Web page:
Brazil's corrupt government is hurting the country's business sector, including in agriculture, the head of one of the world's biggest tractor-makers said. Martin Richenhagen, chairman and CEO of Agco, manufacturer of Fendt, Massey Ferguson and Valtra machinery, claimed he tried, and failed, to persuade Brazil's government to speed up the payment of agriculture support programs used by farmers for funding equipment purchases.
We tried to lobby. Politicians right now don't listen, Richenhagen told investors.
Agco was not satisfied… at all with the payment performance of the government, which last June unveiled a $60bn harvest plan for 2015-16 offering a cocktail of support packages, including low interest loans.
He added that the government in Brazil is in very bad shape. They don't know what they are doing. They don't have a strategy. They are corrupt, and this is damaging not only our business, but business in general.
The comments by Mr Richenhagen – a multi-linguist, who is a graduate of Paris's Sorbonne as well as the University of Bonn, and chef d'equipe of the German dressage team which won a gold medal at the 2008 Beijing Olympics – followed Agco's release of results which sent its shares tumbling.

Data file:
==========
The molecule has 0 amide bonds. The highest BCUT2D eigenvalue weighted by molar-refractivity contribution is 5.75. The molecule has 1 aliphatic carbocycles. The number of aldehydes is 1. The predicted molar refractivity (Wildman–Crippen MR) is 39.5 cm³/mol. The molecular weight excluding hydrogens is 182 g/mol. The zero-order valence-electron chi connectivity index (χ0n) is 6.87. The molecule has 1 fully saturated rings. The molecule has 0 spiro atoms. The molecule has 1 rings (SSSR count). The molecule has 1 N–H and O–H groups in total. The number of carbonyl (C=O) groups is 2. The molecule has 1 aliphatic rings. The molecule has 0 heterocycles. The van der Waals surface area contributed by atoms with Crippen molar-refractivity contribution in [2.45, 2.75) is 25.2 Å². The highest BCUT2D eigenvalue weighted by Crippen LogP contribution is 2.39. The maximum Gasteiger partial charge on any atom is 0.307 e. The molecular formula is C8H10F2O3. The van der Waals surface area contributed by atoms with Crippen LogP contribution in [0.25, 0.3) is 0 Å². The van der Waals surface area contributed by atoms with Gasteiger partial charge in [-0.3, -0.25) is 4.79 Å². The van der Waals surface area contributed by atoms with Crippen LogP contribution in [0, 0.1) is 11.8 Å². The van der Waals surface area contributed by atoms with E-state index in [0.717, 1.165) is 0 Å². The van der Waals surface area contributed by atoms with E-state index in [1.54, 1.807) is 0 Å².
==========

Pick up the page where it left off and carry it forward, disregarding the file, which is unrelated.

While a fall in profits for the October-to-December quarter was in line with market expectations, it disappointed investors with guidance of earnings per share of $2.30 for this year, and a forecast that difficult global industry conditions [will] persist through 2016.
The profits tumble in the latest quarter was led by a sharp deterioration in the South American market, where industry tractor sales volumes in Brazil tumbled by 40%.
Industry retail sales in South America were extremely weak, resulting from political uncertainty, or you could call it catastrophe, and a depressed general economy in Brazil, Mr. Richenhagen said, also flagging disruption in processing loans to farmers.
The group forecast a decline of 10-15% in South America's agricultural machinery market this year.
Political instability, economic weakness, and uncertainty on the funding levels of the government-subsidized financing programs in Brazil are expected to contribute to the weaker South American industry demand forecast in 2016, Andy Beck, the Agco chief financial officer, said.